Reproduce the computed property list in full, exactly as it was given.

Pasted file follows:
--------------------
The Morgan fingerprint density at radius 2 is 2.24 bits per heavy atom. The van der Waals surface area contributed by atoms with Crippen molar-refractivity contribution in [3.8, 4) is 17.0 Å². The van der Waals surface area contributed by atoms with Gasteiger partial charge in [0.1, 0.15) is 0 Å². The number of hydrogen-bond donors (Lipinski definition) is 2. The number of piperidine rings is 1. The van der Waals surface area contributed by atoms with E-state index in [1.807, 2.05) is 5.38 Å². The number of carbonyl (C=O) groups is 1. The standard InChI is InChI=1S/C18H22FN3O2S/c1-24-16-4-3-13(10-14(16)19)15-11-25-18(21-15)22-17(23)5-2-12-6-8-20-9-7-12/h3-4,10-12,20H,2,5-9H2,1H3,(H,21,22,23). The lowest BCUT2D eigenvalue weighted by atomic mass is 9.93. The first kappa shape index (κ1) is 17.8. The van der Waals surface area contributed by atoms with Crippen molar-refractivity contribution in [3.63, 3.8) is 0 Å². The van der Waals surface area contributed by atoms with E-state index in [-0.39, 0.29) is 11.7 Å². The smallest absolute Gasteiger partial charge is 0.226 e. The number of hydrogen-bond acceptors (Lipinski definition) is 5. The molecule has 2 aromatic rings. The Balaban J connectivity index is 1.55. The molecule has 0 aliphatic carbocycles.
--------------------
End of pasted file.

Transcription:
The Morgan fingerprint density at radius 2 is 2.24 bits per heavy atom. The van der Waals surface area contributed by atoms with Crippen molar-refractivity contribution in [3.8, 4) is 17.0 Å². The van der Waals surface area contributed by atoms with Gasteiger partial charge in [0.1, 0.15) is 0 Å². The number of hydrogen-bond donors (Lipinski definition) is 2. The number of piperidine rings is 1. The van der Waals surface area contributed by atoms with E-state index in [1.807, 2.05) is 5.38 Å². The number of carbonyl (C=O) groups is 1. The standard InChI is InChI=1S/C18H22FN3O2S/c1-24-16-4-3-13(10-14(16)19)15-11-25-18(21-15)22-17(23)5-2-12-6-8-20-9-7-12/h3-4,10-12,20H,2,5-9H2,1H3,(H,21,22,23). The lowest BCUT2D eigenvalue weighted by atomic mass is 9.93. The first kappa shape index (κ1) is 17.8. The van der Waals surface area contributed by atoms with Crippen molar-refractivity contribution in [3.63, 3.8) is 0 Å². The van der Waals surface area contributed by atoms with E-state index in [-0.39, 0.29) is 11.7 Å². The smallest absolute Gasteiger partial charge is 0.226 e. The number of hydrogen-bond acceptors (Lipinski definition) is 5. The molecule has 2 aromatic rings. The Balaban J connectivity index is 1.55. The molecule has 0 aliphatic carbocycles.